When selecting cartridges, think about compatibility and comfort. The cartridge you shoot through the season and during practice has to be compatible with the person shooting and their gun.
Not all cartridges will suit everybody and their gun. Shot patterns will vary with different guns, so testing a few on a pattern plate will give a good indication as to which cartridges and loads work well. Do not get hung up on these pattern plates, but they are worth a look. If the pattern plate is not your bag, then concentrate on the impact on clays when practising instead.
Being comfortable with your cartridges is important. Everybody feels recoil in a different way, and you will find that your gun will deal with recoil differently as well. Heavier-weighted guns will generally cope with heavier loads better than a light gun because they have more recoil.
If you are uncomfortable using a certain cartridge and load, this will only play on your mind and affect your shooting.
Gun fit and experience
I do not believe in the saying “if you can shoot, you can shoot with any
gun” — completely the opposite, in fact. The better the Shot you are, the more important it is that the gun fits you. This is because for you to shoot to the best of your ability, the gun must shoot where you look. A minor movement, or a wrong fit at the shooter’s end, is hugely exaggerated at distance with regard to shot placement.
Anyone who shoots well is more often than not going to miss a bird off line as opposed to lead. A badly fitted gun will affect the way the shooter picks up a bird, resulting in misreading the bird, which will inevitably result in consistently missing. This, in turn, causes great frustration which results in the shooter trying different techniques, moving away from their structured shooting and stepping into no-man’s-land. It is a vicious circle, all because of bad gun fit.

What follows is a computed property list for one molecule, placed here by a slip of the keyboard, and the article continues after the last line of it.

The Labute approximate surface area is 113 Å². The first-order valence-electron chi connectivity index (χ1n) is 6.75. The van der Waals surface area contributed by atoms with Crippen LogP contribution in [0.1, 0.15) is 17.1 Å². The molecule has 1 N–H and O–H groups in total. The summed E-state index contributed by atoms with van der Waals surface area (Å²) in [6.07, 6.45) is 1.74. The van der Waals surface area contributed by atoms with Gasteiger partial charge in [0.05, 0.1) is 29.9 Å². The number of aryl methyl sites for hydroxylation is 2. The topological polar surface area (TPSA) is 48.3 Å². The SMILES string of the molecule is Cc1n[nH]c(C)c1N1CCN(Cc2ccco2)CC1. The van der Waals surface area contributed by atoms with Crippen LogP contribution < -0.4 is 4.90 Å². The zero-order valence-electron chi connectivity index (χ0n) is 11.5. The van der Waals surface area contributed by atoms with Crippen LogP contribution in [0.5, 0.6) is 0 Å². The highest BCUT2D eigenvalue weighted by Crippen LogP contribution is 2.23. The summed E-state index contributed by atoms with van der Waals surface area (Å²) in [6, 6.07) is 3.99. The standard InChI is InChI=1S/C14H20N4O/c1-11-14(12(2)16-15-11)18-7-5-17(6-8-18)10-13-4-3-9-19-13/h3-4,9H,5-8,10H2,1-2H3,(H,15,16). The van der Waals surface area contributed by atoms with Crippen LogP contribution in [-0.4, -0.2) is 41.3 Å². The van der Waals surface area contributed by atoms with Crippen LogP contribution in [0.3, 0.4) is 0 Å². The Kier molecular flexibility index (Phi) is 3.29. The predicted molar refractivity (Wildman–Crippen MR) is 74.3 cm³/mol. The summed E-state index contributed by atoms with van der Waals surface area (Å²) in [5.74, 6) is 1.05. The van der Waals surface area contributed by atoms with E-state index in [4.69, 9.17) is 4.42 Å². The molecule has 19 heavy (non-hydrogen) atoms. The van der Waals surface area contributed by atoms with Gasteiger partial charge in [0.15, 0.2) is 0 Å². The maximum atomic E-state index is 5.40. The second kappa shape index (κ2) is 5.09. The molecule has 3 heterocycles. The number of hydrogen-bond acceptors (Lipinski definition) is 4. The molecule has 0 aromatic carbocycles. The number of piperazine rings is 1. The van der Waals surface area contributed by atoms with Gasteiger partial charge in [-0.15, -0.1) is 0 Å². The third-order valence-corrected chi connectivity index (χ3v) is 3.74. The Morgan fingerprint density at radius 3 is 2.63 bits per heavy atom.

Not every experienced Shot shoots with elegance and finesse, but they can, nevertheless, be incredibly effective.
In cases such as this, if their style of shooting works for them, then I would not try to “fix it”. I would fit the gun to the way they shoot, especially if I know that they will never change. Of course, that said, I would never fit a gun to a terrible mistake, but this is a judgement that I make with every client when I see him or her shoot.
The gun that you choose to shoot with is a highly personal choice, but there are certain key factors that every shooter must take into consideration.
1. Is it well made and reliable? A good investment will be a gun that will not let you down if you look after it well.
2. Is it compatible to your size and strength? This will determine the gauge and the weight of the gun.
3. Is it a good fit? Style and technique aside, a gun must fit properly for you
to shoot to the best of your ability.
4. Length of barrels. The length of barrels is important. I would recommend 30in barrels across the board for anyone starting or who shoots a reasonable amount. Short barrels do not give you as much control as longer barrels.
5. Chokes. Ideal chokes would be half and half or three-quarters and three-quarters. Fixed. Very good, all-round game chokes.
Benefits of gun fit
The benefits of gun fit are simple. A correctly fitted gun will shoot where you look. It will
be comfortable to mount, allowing you to keep your eyes on the bird. At no point should you need to worry whether your master eye is correctly in line, regardless of whether you have both eyes open or one eye closed. Your correctly fitted gun will be a joy to shoot with.
However, remember that a correctly fitted gun is reliant on your ability to mount the gun consistently. If your gun mounting is inconsistent, then the gun will never shoot where you look.
Observing all of the above leads to one major part of shooting well: confidence. With shooting, confidence plays one of the biggest roles when you want to shoot consistently and to the best of your ability. It is a lonely and frustrating place when a day in the field goes wrong. The aim of everything mentioned in this article is to reduce any variables that could cause a dip in form, and a large part in helping to ensure this is the case is having complete trust in the way you have been taught, your gun choice, gun fit and cartridge selection. So long as these are correct for you, you will shoot to the best of your ability.